Tuesday, September 20, 2011

It's a scandal, it's a outrage

So this is apparently real:
PITTSBURGH (AP) — A Pennsylvania school district has decided not to stage a Tony Award-winning musical about a Muslim street poet after community members complained about the timing so soon after the 10th anniversary of the Sept. 11 attacks.
The show: Kismet. And although I read this story thinking "There has to be more to it," there isn't, at least not according to the public reports. School district officials didn't find anything objectionable in the content, but the dropped it anyway, because Kismet has Muslim characters. And by the way, by "so soon after the tenth anniversary..." they mean in February. February of 2012.

Now, I'm not sure high school students should ever attempt to put on Kismet, because the music is difficult. But the idea that mentioning the existence of Baghdad or Islam - in a cartoonish way, in a 1950s stage musical - would be somehow inappropriate would never have crossed my mind. (Unless it was decided that the content, cartoonish as it is, was insensitive to Muslims, but we are very far away from that sort of thinking here.)
[School superintendent Thomas] Fleming said sensitivity about the play is understandable because of Flight 93's demise in nearby Shanksville, and because the sudden death of a drama student in a car crash affected students last year.
Oh Lord, it's like the "Ground Zero Mosque" nonsense all over again, smaller and dumber. I don't care where you are; if you're offended by the mention of Arabia, you shouldn't be humored. And that last part might be relevant if (a) the show were being canceled altogether, because the drama students are too upset to put it on regardless of its content, or (b) the show were about a car crash. It does not explain why they have to switch to a different show because someone realized that the guy who sings "Baubles, Bangles and Beads" is a Muslim (and so were the terrorists!).

When I read the brief story in the Johnstown Tribune Democrat, I gathered that what Fleming must have been trying to say is that he feels the kids have been through enough already, and they're trying to protect them from futher turmoil. They're educators, after all:
"We’re in the business of trying to do what’s best for the kids – not to do anything detrimental if we can avoid it."
Yes, think of the lessons they might learn if the performance were allowed to go on.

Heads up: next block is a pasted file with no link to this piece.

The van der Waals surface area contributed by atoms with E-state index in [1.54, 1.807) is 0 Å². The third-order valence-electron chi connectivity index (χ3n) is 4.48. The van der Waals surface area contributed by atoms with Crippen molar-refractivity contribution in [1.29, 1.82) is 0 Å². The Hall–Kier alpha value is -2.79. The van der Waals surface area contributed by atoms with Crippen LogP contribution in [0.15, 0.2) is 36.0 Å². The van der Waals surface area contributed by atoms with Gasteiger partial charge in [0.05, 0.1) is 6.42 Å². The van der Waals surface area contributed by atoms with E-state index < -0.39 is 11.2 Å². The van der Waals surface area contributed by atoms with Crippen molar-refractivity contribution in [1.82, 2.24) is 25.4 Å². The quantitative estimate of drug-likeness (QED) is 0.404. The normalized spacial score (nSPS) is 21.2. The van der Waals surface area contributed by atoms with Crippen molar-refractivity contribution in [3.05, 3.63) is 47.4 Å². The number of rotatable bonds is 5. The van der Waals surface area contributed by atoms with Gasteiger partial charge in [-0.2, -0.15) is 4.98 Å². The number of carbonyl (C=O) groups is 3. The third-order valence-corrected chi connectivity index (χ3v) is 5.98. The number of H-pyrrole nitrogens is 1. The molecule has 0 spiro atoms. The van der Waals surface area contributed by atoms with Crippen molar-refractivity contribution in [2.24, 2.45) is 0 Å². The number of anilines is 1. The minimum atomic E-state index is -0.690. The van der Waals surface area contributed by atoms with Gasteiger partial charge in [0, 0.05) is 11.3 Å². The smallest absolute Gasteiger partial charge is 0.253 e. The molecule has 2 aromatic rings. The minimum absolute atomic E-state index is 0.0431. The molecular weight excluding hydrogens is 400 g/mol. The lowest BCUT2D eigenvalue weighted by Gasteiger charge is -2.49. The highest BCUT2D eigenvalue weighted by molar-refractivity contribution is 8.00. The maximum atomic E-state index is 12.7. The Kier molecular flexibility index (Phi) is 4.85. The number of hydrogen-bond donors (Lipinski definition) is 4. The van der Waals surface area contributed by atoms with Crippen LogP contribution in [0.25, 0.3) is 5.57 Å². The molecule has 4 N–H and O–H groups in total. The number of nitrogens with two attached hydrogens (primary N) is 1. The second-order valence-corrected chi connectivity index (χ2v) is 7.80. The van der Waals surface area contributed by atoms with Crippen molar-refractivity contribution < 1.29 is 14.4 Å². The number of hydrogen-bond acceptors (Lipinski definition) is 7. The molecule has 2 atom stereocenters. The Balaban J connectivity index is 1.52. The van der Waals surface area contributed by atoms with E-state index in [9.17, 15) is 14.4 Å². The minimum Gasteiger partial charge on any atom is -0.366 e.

But wait! This is the best part:
The play has no inappropriate content, [music director Scott] Miller said, but he and other members of the performing arts committee decided to switch to "Oklahoma!" after hearing complaints.
I'd like to think of this as a sly act of rebellion on the part of the "performing arts committee." I just hope nobody tells those concerned community members about Ali Hakim until opening night.

Thursday, September 15, 2011

Dressing for yet one more spree

Bernadette Peters in Follies: yes, please! I was looking forward to this show for months - we made it our first night out without the baby. My review is posted at Verdicts, Commonweal's new books-and-culture blog. Read it here.

Looking back at what I wrote about the Encores! production four years ago, I see this version has many of the same high points and low points. The high points are not quite as exhiliaratingly high, but on the other hand, I like this Buddy and Phyllis better.

The biggest disappointment, for me, was Elaine Paige, who I thought did a lousy job with "I'm Still Here." Looking back I guess I shouldn't have been surprised; she sang it exactly the way you would expect it to be sung by someone who has spent her career singing Andrew Lloyd Webber music and Tim Rice lyrics. She seemed determined to sell it on the strength of her belting alone, which meant every time she got to the release ("I've gotten through Herbert and J. Edgar Hoover..."), she lost track, as an actress, of what her character was saying, and the lyrics got lost in the noise. Plus she had a pop-twang in her voice that doesn't quite work for a musical written and set in 1971 and referencing song styles from the decades before that. Also, she has a very unflattering costume. It's this bright blue dress with a fur wrap around the shoulders and a slit up the leg that makes her look the shape of a slice of pizza standing on its pointy end.

Even if I loved her performance I think I would have been turned off by her bio in the Playbill. I swear, this is what it says:

Tuesday, September 6, 2011

Yours taste buds will sore

Our go-to pizza place is called Luigi's. It's close and fairly consistent, and a good compromise for our respective expectations when it comes to pizza (you can't get a good Old Forge-style tray around here anyway). I did not know, until I looked at the menu just now, that this establishment is officially called "Luigi's Gourmet Grill." The pizza is tasty enough, but "gourmet" might be raising expectations a bit too high. "Grill," too, come to think of it. I'm pretty sure they use ovens. Perhaps that's why, online, it is also known as "Luigi's Gourmet Pizza" or just "Luigi's Pizza."

Anyway, I am looking at the menu because I want to share with you some text that appears on it, just beneath the restaurant name and above the stock image of a gondola. (Luigi's goes in whole hog on the "Italian" clip art on its menu, pizza boxes, awning, etc., despite the fact that -- as far as I can tell -- every single person who works there is Hispanic.) I know you will find this sample of found poetry as mesmerizing as I do: